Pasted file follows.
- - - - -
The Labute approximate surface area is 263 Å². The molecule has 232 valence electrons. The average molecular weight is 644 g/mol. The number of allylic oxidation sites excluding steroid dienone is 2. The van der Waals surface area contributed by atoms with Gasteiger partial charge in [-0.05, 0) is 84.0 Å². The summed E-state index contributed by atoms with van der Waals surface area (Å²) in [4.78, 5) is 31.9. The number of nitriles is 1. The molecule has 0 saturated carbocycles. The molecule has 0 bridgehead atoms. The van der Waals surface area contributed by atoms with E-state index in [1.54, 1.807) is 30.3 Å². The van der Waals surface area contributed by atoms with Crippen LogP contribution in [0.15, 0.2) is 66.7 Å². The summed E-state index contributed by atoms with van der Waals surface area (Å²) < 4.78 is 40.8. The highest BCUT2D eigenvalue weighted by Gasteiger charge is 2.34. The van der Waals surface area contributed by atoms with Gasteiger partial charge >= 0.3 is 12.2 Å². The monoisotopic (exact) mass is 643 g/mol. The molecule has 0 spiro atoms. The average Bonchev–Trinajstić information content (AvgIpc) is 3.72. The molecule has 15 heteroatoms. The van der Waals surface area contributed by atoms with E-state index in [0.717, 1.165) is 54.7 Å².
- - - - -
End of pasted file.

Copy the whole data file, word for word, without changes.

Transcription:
The Labute approximate surface area is 263 Å². The molecule has 232 valence electrons. The average molecular weight is 644 g/mol. The number of allylic oxidation sites excluding steroid dienone is 2. The van der Waals surface area contributed by atoms with Gasteiger partial charge in [-0.05, 0) is 84.0 Å². The summed E-state index contributed by atoms with van der Waals surface area (Å²) in [4.78, 5) is 31.9. The number of nitriles is 1. The molecule has 0 saturated carbocycles. The molecule has 0 bridgehead atoms. The van der Waals surface area contributed by atoms with E-state index in [1.54, 1.807) is 30.3 Å². The van der Waals surface area contributed by atoms with Crippen LogP contribution in [0.15, 0.2) is 66.7 Å². The summed E-state index contributed by atoms with van der Waals surface area (Å²) < 4.78 is 40.8. The highest BCUT2D eigenvalue weighted by Gasteiger charge is 2.34. The van der Waals surface area contributed by atoms with Gasteiger partial charge >= 0.3 is 12.2 Å². The monoisotopic (exact) mass is 643 g/mol. The molecule has 0 spiro atoms. The average Bonchev–Trinajstić information content (AvgIpc) is 3.72. The molecule has 15 heteroatoms. The van der Waals surface area contributed by atoms with E-state index in [0.717, 1.165) is 54.7 Å².